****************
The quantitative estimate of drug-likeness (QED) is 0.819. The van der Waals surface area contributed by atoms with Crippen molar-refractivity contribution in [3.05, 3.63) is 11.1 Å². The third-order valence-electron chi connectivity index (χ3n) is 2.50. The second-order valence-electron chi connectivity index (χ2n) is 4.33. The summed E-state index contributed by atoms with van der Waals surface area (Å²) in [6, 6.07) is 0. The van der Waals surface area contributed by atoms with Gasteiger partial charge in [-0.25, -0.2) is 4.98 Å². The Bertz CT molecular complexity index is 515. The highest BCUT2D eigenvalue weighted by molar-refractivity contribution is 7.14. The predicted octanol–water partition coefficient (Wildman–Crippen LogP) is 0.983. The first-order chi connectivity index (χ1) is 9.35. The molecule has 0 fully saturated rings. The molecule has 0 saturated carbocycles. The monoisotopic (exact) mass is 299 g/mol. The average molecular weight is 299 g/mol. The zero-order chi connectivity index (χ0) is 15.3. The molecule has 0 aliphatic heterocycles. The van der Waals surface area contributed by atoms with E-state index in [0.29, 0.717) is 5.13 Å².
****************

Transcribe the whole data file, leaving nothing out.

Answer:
The quantitative estimate of drug-likeness (QED) is 0.819. The van der Waals surface area contributed by atoms with Crippen molar-refractivity contribution in [3.05, 3.63) is 11.1 Å². The third-order valence-electron chi connectivity index (χ3n) is 2.50. The second-order valence-electron chi connectivity index (χ2n) is 4.33. The summed E-state index contributed by atoms with van der Waals surface area (Å²) in [6, 6.07) is 0. The van der Waals surface area contributed by atoms with Gasteiger partial charge in [-0.25, -0.2) is 4.98 Å². The Bertz CT molecular complexity index is 515. The highest BCUT2D eigenvalue weighted by molar-refractivity contribution is 7.14. The predicted octanol–water partition coefficient (Wildman–Crippen LogP) is 0.983. The first-order chi connectivity index (χ1) is 9.35. The molecule has 0 fully saturated rings. The molecule has 0 saturated carbocycles. The monoisotopic (exact) mass is 299 g/mol. The average molecular weight is 299 g/mol. The zero-order chi connectivity index (χ0) is 15.3. The molecule has 0 aliphatic heterocycles. The van der Waals surface area contributed by atoms with E-state index in [0.29, 0.717) is 5.13 Å².